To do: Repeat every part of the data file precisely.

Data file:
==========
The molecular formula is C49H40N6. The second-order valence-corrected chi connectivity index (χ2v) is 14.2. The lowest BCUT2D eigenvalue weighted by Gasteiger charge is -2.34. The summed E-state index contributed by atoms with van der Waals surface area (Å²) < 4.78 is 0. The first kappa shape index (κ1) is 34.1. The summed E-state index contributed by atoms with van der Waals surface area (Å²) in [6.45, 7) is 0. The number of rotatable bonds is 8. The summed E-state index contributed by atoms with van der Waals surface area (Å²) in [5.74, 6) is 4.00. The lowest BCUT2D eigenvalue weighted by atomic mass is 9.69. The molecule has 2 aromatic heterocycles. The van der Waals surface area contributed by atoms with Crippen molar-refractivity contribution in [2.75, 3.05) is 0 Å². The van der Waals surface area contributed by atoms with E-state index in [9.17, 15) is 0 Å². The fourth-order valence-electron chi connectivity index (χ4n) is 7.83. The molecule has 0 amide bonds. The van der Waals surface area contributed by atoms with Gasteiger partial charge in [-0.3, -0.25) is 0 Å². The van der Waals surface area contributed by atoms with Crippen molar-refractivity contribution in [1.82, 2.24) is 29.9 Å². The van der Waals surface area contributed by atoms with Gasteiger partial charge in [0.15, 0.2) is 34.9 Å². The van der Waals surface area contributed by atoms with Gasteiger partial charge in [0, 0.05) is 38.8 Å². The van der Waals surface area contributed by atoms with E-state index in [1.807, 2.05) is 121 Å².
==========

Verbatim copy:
The molecular formula is C49H40N6. The second-order valence-corrected chi connectivity index (χ2v) is 14.2. The lowest BCUT2D eigenvalue weighted by Gasteiger charge is -2.34. The summed E-state index contributed by atoms with van der Waals surface area (Å²) < 4.78 is 0. The first kappa shape index (κ1) is 34.1. The summed E-state index contributed by atoms with van der Waals surface area (Å²) in [6.45, 7) is 0. The number of rotatable bonds is 8. The summed E-state index contributed by atoms with van der Waals surface area (Å²) in [5.74, 6) is 4.00. The lowest BCUT2D eigenvalue weighted by atomic mass is 9.69. The molecule has 2 aromatic heterocycles. The van der Waals surface area contributed by atoms with Crippen molar-refractivity contribution in [2.75, 3.05) is 0 Å². The van der Waals surface area contributed by atoms with E-state index in [9.17, 15) is 0 Å². The fourth-order valence-electron chi connectivity index (χ4n) is 7.83. The molecule has 0 amide bonds. The van der Waals surface area contributed by atoms with Gasteiger partial charge in [-0.3, -0.25) is 0 Å². The van der Waals surface area contributed by atoms with Crippen molar-refractivity contribution in [1.82, 2.24) is 29.9 Å². The van der Waals surface area contributed by atoms with Gasteiger partial charge in [0.15, 0.2) is 34.9 Å². The van der Waals surface area contributed by atoms with Gasteiger partial charge in [0, 0.05) is 38.8 Å². The van der Waals surface area contributed by atoms with E-state index in [1.807, 2.05) is 121 Å².